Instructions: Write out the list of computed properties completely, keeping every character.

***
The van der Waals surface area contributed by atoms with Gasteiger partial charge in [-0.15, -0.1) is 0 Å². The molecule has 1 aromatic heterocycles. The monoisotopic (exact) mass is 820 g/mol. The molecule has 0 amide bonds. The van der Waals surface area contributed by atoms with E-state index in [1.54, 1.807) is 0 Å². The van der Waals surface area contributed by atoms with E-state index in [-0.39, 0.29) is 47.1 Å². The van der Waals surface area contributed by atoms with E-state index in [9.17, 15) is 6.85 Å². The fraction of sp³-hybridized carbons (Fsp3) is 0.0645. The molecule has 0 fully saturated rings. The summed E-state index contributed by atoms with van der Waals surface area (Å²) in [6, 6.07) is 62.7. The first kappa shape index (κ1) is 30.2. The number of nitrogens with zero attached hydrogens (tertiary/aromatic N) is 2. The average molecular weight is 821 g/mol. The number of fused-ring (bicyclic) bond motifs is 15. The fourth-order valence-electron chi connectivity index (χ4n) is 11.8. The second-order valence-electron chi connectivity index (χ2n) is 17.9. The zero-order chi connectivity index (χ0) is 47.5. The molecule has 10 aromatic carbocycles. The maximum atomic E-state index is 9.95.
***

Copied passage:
The van der Waals surface area contributed by atoms with Gasteiger partial charge in [-0.15, -0.1) is 0 Å². The molecule has 1 aromatic heterocycles. The monoisotopic (exact) mass is 820 g/mol. The molecule has 0 amide bonds. The van der Waals surface area contributed by atoms with E-state index in [1.54, 1.807) is 0 Å². The van der Waals surface area contributed by atoms with E-state index in [-0.39, 0.29) is 47.1 Å². The van der Waals surface area contributed by atoms with E-state index in [9.17, 15) is 6.85 Å². The fraction of sp³-hybridized carbons (Fsp3) is 0.0645. The molecule has 0 fully saturated rings. The summed E-state index contributed by atoms with van der Waals surface area (Å²) in [6, 6.07) is 62.7. The first kappa shape index (κ1) is 30.2. The number of nitrogens with zero attached hydrogens (tertiary/aromatic N) is 2. The average molecular weight is 821 g/mol. The number of fused-ring (bicyclic) bond motifs is 15. The fourth-order valence-electron chi connectivity index (χ4n) is 11.8. The second-order valence-electron chi connectivity index (χ2n) is 17.9. The zero-order chi connectivity index (χ0) is 47.5. The molecule has 10 aromatic carbocycles. The maximum atomic E-state index is 9.95.